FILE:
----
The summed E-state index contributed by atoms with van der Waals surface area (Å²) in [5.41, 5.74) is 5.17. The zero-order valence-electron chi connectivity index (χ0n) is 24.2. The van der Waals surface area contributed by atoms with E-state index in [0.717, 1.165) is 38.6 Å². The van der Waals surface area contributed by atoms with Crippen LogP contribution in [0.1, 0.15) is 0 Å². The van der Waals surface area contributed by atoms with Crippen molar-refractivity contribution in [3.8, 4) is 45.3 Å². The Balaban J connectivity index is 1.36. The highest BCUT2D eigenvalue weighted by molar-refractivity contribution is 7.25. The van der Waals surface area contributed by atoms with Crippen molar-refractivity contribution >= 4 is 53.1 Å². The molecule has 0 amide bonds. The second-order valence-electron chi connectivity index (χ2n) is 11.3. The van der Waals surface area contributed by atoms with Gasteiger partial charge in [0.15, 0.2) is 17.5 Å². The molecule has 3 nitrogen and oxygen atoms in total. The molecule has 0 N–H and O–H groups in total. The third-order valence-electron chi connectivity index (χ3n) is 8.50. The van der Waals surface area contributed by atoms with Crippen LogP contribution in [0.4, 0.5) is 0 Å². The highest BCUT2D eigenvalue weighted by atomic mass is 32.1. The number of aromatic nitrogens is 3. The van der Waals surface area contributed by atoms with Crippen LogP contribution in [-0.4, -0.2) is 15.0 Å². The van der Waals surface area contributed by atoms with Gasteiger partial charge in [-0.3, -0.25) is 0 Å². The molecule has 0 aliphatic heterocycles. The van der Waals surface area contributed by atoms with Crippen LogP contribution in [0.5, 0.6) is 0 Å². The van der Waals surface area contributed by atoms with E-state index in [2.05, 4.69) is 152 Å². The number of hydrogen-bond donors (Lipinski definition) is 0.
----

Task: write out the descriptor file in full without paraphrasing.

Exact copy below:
The summed E-state index contributed by atoms with van der Waals surface area (Å²) in [5.41, 5.74) is 5.17. The zero-order valence-electron chi connectivity index (χ0n) is 24.2. The van der Waals surface area contributed by atoms with E-state index in [0.717, 1.165) is 38.6 Å². The van der Waals surface area contributed by atoms with Crippen LogP contribution in [0.1, 0.15) is 0 Å². The van der Waals surface area contributed by atoms with Crippen molar-refractivity contribution in [3.8, 4) is 45.3 Å². The Balaban J connectivity index is 1.36. The highest BCUT2D eigenvalue weighted by molar-refractivity contribution is 7.25. The van der Waals surface area contributed by atoms with Crippen molar-refractivity contribution >= 4 is 53.1 Å². The molecule has 0 amide bonds. The second-order valence-electron chi connectivity index (χ2n) is 11.3. The van der Waals surface area contributed by atoms with Gasteiger partial charge in [0.15, 0.2) is 17.5 Å². The molecule has 3 nitrogen and oxygen atoms in total. The molecule has 0 N–H and O–H groups in total. The third-order valence-electron chi connectivity index (χ3n) is 8.50. The van der Waals surface area contributed by atoms with Crippen LogP contribution in [0.4, 0.5) is 0 Å². The highest BCUT2D eigenvalue weighted by atomic mass is 32.1. The number of aromatic nitrogens is 3. The van der Waals surface area contributed by atoms with Crippen LogP contribution in [-0.4, -0.2) is 15.0 Å². The van der Waals surface area contributed by atoms with Gasteiger partial charge in [-0.3, -0.25) is 0 Å². The molecule has 0 aliphatic heterocycles. The van der Waals surface area contributed by atoms with Crippen LogP contribution in [0.5, 0.6) is 0 Å². The van der Waals surface area contributed by atoms with E-state index in [2.05, 4.69) is 152 Å². The number of hydrogen-bond donors (Lipinski definition) is 0.